The Court of Session held that all pay arrangements were governed by the Scottish Joint Negotiating Committee. Irrespective of the fact that the various education authorities decided employees’ actual wages, there was in force a form of “collective agreement” that applied to employees in both authorities. The teachers could therefore compare their salary with that of teachers in the other authority due to the fact that any discrimination had its origin in an agreement that applied equally to both authorities. It was unnecessary to consider whether employees of the two authorities were within the “same service”.

The effect of the decision is particularly important to all employees subject to national collective agreements and for employers following a transfer where the contracts of employment incorporate a collective agreement.

Foreseeable stress in the workplace

Sutherland v Hatton, Somerset County Council v Barber and Baker Refractories Ltd v Bishop, 2002, IRLR 263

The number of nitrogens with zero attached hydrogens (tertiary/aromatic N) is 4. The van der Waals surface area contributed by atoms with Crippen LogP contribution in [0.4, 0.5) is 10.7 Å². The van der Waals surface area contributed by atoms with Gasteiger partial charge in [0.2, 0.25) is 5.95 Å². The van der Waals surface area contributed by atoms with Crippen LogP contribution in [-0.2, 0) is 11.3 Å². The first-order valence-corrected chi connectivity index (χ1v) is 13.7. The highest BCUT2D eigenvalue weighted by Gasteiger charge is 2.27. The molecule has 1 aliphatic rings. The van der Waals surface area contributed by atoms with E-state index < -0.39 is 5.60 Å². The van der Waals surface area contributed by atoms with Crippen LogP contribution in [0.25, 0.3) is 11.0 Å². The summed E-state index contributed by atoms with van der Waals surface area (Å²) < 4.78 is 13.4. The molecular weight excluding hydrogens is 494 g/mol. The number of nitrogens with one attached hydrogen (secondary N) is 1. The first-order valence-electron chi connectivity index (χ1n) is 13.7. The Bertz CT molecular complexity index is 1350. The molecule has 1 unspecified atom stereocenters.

n Stress claims have resulted in headline compensation figures – and a twelve-fold increase in the number of claims against employers in the last year may have caused many employers to suffer stress of their own. But now the Court of Appeal has signalled that the tide may have turned against employees wishing to recover damages from their employers in such circumstances.

In the cases of Sutherland v Hatton, Somerset County Council v Barber and Baker Refractories Ltd v Bishop, the Court of Appeal allowed appeals by employers against earlier awards for stress-related complaints of nearly £200,000.

The legal position is that for an employer to be liable there needs to be a duty of care and a breach by the employer of that duty which causes damage to be suffered. Most importantly, it must be shown that it is reasonably foreseeable that the breach will cause harm.

The Court of Appeal’s guidance on “foreseeability” identifies the key issue as what the employer knows or ought to know about the employee. Relevant factors in assessing that question include the nature and extent of the work done by the employee. Has the employee made it known that there is a risk to his health?